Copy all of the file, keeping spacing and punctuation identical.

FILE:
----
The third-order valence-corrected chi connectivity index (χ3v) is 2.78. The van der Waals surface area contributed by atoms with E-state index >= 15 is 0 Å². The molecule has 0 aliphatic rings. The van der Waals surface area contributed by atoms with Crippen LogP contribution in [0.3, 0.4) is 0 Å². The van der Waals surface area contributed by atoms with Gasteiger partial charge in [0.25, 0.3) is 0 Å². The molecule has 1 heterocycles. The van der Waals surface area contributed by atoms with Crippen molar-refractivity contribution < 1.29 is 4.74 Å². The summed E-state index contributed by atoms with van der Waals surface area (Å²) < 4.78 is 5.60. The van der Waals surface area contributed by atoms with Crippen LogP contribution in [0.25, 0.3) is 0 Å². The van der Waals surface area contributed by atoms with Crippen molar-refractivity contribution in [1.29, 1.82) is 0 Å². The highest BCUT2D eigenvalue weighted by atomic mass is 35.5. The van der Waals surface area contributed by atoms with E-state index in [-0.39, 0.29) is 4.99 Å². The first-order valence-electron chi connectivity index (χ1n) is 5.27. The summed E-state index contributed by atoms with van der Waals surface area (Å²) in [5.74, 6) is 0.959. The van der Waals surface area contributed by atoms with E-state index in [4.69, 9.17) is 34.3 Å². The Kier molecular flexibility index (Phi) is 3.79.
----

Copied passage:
The third-order valence-corrected chi connectivity index (χ3v) is 2.78. The van der Waals surface area contributed by atoms with E-state index >= 15 is 0 Å². The molecule has 0 aliphatic rings. The van der Waals surface area contributed by atoms with Crippen LogP contribution in [0.3, 0.4) is 0 Å². The van der Waals surface area contributed by atoms with Gasteiger partial charge in [0.25, 0.3) is 0 Å². The molecule has 1 heterocycles. The van der Waals surface area contributed by atoms with Crippen molar-refractivity contribution < 1.29 is 4.74 Å². The summed E-state index contributed by atoms with van der Waals surface area (Å²) < 4.78 is 5.60. The van der Waals surface area contributed by atoms with Crippen LogP contribution in [0.25, 0.3) is 0 Å². The van der Waals surface area contributed by atoms with Crippen molar-refractivity contribution in [1.29, 1.82) is 0 Å². The highest BCUT2D eigenvalue weighted by atomic mass is 35.5. The van der Waals surface area contributed by atoms with E-state index in [-0.39, 0.29) is 4.99 Å². The first-order valence-electron chi connectivity index (χ1n) is 5.27. The summed E-state index contributed by atoms with van der Waals surface area (Å²) in [5.74, 6) is 0.959. The van der Waals surface area contributed by atoms with E-state index in [4.69, 9.17) is 34.3 Å². The Kier molecular flexibility index (Phi) is 3.79.